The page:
Before I share this week’s menu plan, I’d like to share an excerpt from Friday’s New York Times Magazine article, Should We All Go Gluten Free? that caught my eye (bold emphasis added).
During the week of my visit to General Mills, eight women attended Alcocer’s meeting. Lunch was served and questions were asked. Alcocer was interested in the holidays. What did they miss? What did they need? How could Gluten Freely make their lives easier?
The women talked about how hard it was to go to holiday parties and find nothing to eat for their children. They discussed the need for better pie crusts. Then one of them, Mary Podvin, raised a subject that resonated with everyone at the table: Casseroles.
There was something, Podvin said, about gluten-free Progresso cream of mushroom soup that simply didn’t work in the casseroles she loved to make. “It needs to be — ”
“Gelatinous!” answered Dena Larson, from across the table.
“Glue,” Podvin said with a nod. A gelatinous glue was exactly what cream of mushroom soup typically brought to a good casserole — and that’s what they wanted now from their gluten-free recipes.
“Is that even possible, though?” Carol Bagnoli, whose 3-year-old son eats gluten-free, asked.
“Anything,” Alcocer replied, “is possible.”
The women at the table laughed. The notion that anything is possible isn’t one that gluten-free folks hear very often. But Alcocer wasn’t joking. It was, he told me after the lunch, “a holy-moly moment.” He had no idea that casserole was a problem for his customers. There were, after all, recipes for casseroles on the Gluten Freely Web site. “But if it doesn’t turn out,” he said now, “it’s no good to anybody. So we’re going to go down to the kitchen, and we’re going to say: ‘We need help. These people need help.’ How can we get that can to become that can?” In other words, how could they get a can of gluten-free Progresso soup to act like the can of condensed soup called for in the recipes that his customers loved? “There’s got to be a way,” Alcocer said, “to take this great product and make it work.”
Um, I could have told them that. Progresso Cream of Mushroom Soup is a NOT a suitable replacement for Campbell’s Condensed Cream of Mushroom soup. Not even close, it’s entirely too watery. I know this as I’m a casserole/”hot dish” expert…I’ve got some serious Midwestern blood coursing through my veins! One of the primary reasons I cheated for 3 years after my celiac diagnosis was because I didn’t know what to eat – EVERY SINGLE ONE of my family recipes called for that darned can of condensed soup!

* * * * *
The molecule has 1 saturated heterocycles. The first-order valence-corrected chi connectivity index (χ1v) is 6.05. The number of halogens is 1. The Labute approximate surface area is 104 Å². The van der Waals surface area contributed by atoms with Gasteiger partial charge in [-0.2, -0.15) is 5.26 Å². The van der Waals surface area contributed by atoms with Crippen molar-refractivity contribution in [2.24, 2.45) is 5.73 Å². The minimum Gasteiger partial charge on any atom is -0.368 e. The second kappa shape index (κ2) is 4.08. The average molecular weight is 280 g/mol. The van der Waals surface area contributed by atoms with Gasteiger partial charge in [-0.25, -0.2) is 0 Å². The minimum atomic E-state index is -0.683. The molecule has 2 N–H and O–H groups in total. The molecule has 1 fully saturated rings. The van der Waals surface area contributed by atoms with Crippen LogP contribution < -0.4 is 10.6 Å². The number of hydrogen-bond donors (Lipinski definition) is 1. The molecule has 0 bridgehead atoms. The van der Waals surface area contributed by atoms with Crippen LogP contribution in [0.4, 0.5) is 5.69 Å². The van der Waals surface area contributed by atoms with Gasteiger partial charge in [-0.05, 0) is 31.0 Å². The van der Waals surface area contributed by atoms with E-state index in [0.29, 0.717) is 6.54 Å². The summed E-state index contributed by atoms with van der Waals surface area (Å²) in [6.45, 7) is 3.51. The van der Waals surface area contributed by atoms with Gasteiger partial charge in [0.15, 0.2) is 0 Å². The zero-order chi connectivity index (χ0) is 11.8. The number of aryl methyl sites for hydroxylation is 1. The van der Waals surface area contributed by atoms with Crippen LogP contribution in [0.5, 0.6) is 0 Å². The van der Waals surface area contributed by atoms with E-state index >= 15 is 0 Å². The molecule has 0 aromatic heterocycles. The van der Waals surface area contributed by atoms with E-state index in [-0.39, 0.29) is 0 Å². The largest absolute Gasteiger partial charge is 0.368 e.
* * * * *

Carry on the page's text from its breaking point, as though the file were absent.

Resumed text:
And I absolutely agree with Dom Alcocer, the gluten free guru over at General Mills…”Anything IS Possible” when it comes to the gluten free diet, and I have the battle scars to prove it. Where do you think my tag line, “Where there is a will, THERE IS A WAY” came from? How do you think I finally managed to quit cheating on the gluten free diet a few years ago? Why do you think my non-celiac husband voluntarily gave up gluten after our son was diagnosed with celiac disease?
We didn’t do it because we love eating cardboard disguised as food. We did it because we figured out how to make the gluten free foods we wanted that tasted BETTER than the gluten-filled foods we craved!
And yes, it also helped that companies like General Mills stepped up to the plate for the gluten free community and I am deeply appreciative to them for that. Even though I limit my family’s consumption of gluten free convenience foods, they are indeed a lifesaver at times.
So, you want a gluten free condensed soup that is a “gelatinous glue” to hold your favorite family casseroles together?
I’ve got ya covered my friends and it’s almost as easy as opening that famous BPA-lined can!
And General Mills…you are welcome to the recipe if you’d like to mass produce it (preferably free of GMOs and strange 20-syllable chemical additives please…those of us with ill intestines really don’t need any more problems). I actually thought of sending the recipe to Campbell’s a few years ago, along with a marketing plan that included green soup labels (hey, they make pink labels for Breast Cancer Awareness, so why not?). I mean really, talk about a gold mine! (And while you’re at it, a dairy-free version would be great too…just sayin’)
Menu Plan – Week of November 28
Monday: Roast Beef Salad (recipe to come)
Wednesday: Seared Flank Steak with Shallot Mustard Sauce* (see note) baked sweet potatoes and garlicky green beans Note: The 365 brand of Dijon mustard at Whole Foods is corn-free and I will use expeller pressed coconut oil instead of the corn oil and homemade dairy-free/corn-free butter.
Thursday: Sweet and Sour Sicilian Chicken and Salad
Friday: Fish Tacos* (see note), and fruit salad Note: Due to my corn allergy, I either eat these “open-faced” or wrapped either in a lettuce or Swiss chard leaf (Swiss chard is very mild so if you are green adverse, this is a good “entry level” green to try. We also omit the sour cream and cheese altogether and still think they taste great!
Saturday: Steak Chili
Sunday: Chicken Piccata* (see note), Garlic Mashed Potatoes and Salad **I will skip dredging the chicken in flour since I’m grain-free but dredging the chicken in sweet rice flour (a.k.a. glutinous rice flour) is a great gluten-free dredging flour. I highly recommend purchasing the superfine rice flours from Authentic Foods, they have a great texture and zero grit.
Lastly, here’s a new video from Dr. Vikki Petersen on How to Get Rid of Your “Dessert Stomach”
Have you ever tried my gluten-free condensed soup recipes?
If so, how did they work in your favorite casserole recipes?
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